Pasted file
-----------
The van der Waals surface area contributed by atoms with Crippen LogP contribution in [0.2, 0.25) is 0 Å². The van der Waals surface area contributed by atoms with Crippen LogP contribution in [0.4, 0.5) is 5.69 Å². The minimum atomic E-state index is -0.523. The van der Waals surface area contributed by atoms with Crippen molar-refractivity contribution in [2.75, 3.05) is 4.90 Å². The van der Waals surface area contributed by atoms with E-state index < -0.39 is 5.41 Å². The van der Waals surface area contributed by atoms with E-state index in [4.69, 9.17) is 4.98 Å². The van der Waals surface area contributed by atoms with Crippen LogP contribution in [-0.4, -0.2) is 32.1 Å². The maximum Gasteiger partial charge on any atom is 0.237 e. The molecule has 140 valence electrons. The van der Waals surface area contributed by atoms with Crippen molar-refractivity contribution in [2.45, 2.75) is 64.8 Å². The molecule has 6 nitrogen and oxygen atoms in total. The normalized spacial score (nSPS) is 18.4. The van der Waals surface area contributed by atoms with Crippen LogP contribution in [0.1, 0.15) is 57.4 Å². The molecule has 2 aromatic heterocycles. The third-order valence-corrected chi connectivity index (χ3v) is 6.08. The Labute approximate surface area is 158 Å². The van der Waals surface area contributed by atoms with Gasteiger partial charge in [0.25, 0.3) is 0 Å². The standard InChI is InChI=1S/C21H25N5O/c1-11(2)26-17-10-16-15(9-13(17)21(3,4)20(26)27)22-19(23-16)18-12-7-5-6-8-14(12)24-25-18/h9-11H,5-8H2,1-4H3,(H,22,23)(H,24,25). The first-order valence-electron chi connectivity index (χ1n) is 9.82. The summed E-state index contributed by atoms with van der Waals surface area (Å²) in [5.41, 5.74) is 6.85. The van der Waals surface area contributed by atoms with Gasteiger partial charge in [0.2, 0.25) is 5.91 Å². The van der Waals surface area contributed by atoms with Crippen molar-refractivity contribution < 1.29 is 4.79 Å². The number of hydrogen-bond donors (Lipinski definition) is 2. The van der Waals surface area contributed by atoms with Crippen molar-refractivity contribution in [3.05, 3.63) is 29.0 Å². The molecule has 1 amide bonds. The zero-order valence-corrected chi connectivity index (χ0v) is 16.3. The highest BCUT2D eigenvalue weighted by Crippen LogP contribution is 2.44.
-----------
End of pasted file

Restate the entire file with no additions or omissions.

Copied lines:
The van der Waals surface area contributed by atoms with Crippen LogP contribution in [0.2, 0.25) is 0 Å². The van der Waals surface area contributed by atoms with Crippen LogP contribution in [0.4, 0.5) is 5.69 Å². The minimum atomic E-state index is -0.523. The van der Waals surface area contributed by atoms with Crippen molar-refractivity contribution in [2.75, 3.05) is 4.90 Å². The van der Waals surface area contributed by atoms with E-state index < -0.39 is 5.41 Å². The van der Waals surface area contributed by atoms with E-state index in [4.69, 9.17) is 4.98 Å². The van der Waals surface area contributed by atoms with Crippen LogP contribution in [-0.4, -0.2) is 32.1 Å². The maximum Gasteiger partial charge on any atom is 0.237 e. The molecule has 140 valence electrons. The van der Waals surface area contributed by atoms with Crippen molar-refractivity contribution in [2.45, 2.75) is 64.8 Å². The molecule has 6 nitrogen and oxygen atoms in total. The normalized spacial score (nSPS) is 18.4. The van der Waals surface area contributed by atoms with Crippen LogP contribution in [0.1, 0.15) is 57.4 Å². The molecule has 2 aromatic heterocycles. The third-order valence-corrected chi connectivity index (χ3v) is 6.08. The Labute approximate surface area is 158 Å². The van der Waals surface area contributed by atoms with Gasteiger partial charge in [0.25, 0.3) is 0 Å². The standard InChI is InChI=1S/C21H25N5O/c1-11(2)26-17-10-16-15(9-13(17)21(3,4)20(26)27)22-19(23-16)18-12-7-5-6-8-14(12)24-25-18/h9-11H,5-8H2,1-4H3,(H,22,23)(H,24,25). The first-order valence-electron chi connectivity index (χ1n) is 9.82. The summed E-state index contributed by atoms with van der Waals surface area (Å²) in [5.41, 5.74) is 6.85. The van der Waals surface area contributed by atoms with Gasteiger partial charge in [0.2, 0.25) is 5.91 Å². The van der Waals surface area contributed by atoms with Crippen molar-refractivity contribution < 1.29 is 4.79 Å². The number of hydrogen-bond donors (Lipinski definition) is 2. The van der Waals surface area contributed by atoms with Crippen molar-refractivity contribution in [3.05, 3.63) is 29.0 Å². The molecule has 1 amide bonds. The zero-order valence-corrected chi connectivity index (χ0v) is 16.3. The highest BCUT2D eigenvalue weighted by Crippen LogP contribution is 2.44.